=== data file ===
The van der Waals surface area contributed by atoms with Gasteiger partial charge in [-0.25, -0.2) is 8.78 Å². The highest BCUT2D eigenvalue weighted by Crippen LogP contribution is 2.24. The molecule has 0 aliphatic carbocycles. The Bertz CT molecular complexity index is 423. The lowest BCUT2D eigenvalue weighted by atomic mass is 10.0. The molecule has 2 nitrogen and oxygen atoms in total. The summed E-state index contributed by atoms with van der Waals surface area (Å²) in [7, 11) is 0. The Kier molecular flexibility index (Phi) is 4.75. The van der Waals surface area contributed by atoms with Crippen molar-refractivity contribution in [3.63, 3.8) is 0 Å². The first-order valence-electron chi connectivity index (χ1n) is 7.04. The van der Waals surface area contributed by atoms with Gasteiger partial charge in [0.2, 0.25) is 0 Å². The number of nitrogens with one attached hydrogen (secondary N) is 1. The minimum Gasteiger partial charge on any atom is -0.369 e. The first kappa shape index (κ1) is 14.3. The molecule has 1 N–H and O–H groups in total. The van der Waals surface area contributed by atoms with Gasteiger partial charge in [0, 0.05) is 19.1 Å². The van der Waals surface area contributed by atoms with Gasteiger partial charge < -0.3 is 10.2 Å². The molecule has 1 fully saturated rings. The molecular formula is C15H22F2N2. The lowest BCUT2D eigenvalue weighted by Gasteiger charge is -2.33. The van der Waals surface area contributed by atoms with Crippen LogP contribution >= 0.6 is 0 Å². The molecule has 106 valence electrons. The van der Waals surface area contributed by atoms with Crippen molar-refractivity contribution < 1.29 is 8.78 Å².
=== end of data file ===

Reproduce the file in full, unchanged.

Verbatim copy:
The van der Waals surface area contributed by atoms with Gasteiger partial charge in [-0.25, -0.2) is 8.78 Å². The highest BCUT2D eigenvalue weighted by Crippen LogP contribution is 2.24. The molecule has 0 aliphatic carbocycles. The Bertz CT molecular complexity index is 423. The lowest BCUT2D eigenvalue weighted by atomic mass is 10.0. The molecule has 2 nitrogen and oxygen atoms in total. The summed E-state index contributed by atoms with van der Waals surface area (Å²) in [7, 11) is 0. The Kier molecular flexibility index (Phi) is 4.75. The van der Waals surface area contributed by atoms with Crippen molar-refractivity contribution in [3.63, 3.8) is 0 Å². The first-order valence-electron chi connectivity index (χ1n) is 7.04. The van der Waals surface area contributed by atoms with Gasteiger partial charge in [0.2, 0.25) is 0 Å². The number of nitrogens with one attached hydrogen (secondary N) is 1. The minimum Gasteiger partial charge on any atom is -0.369 e. The first kappa shape index (κ1) is 14.3. The molecule has 1 N–H and O–H groups in total. The van der Waals surface area contributed by atoms with Gasteiger partial charge in [0, 0.05) is 19.1 Å². The van der Waals surface area contributed by atoms with Gasteiger partial charge < -0.3 is 10.2 Å². The molecule has 1 fully saturated rings. The molecular formula is C15H22F2N2. The lowest BCUT2D eigenvalue weighted by Gasteiger charge is -2.33. The van der Waals surface area contributed by atoms with Crippen LogP contribution >= 0.6 is 0 Å². The molecule has 106 valence electrons. The van der Waals surface area contributed by atoms with Crippen molar-refractivity contribution < 1.29 is 8.78 Å².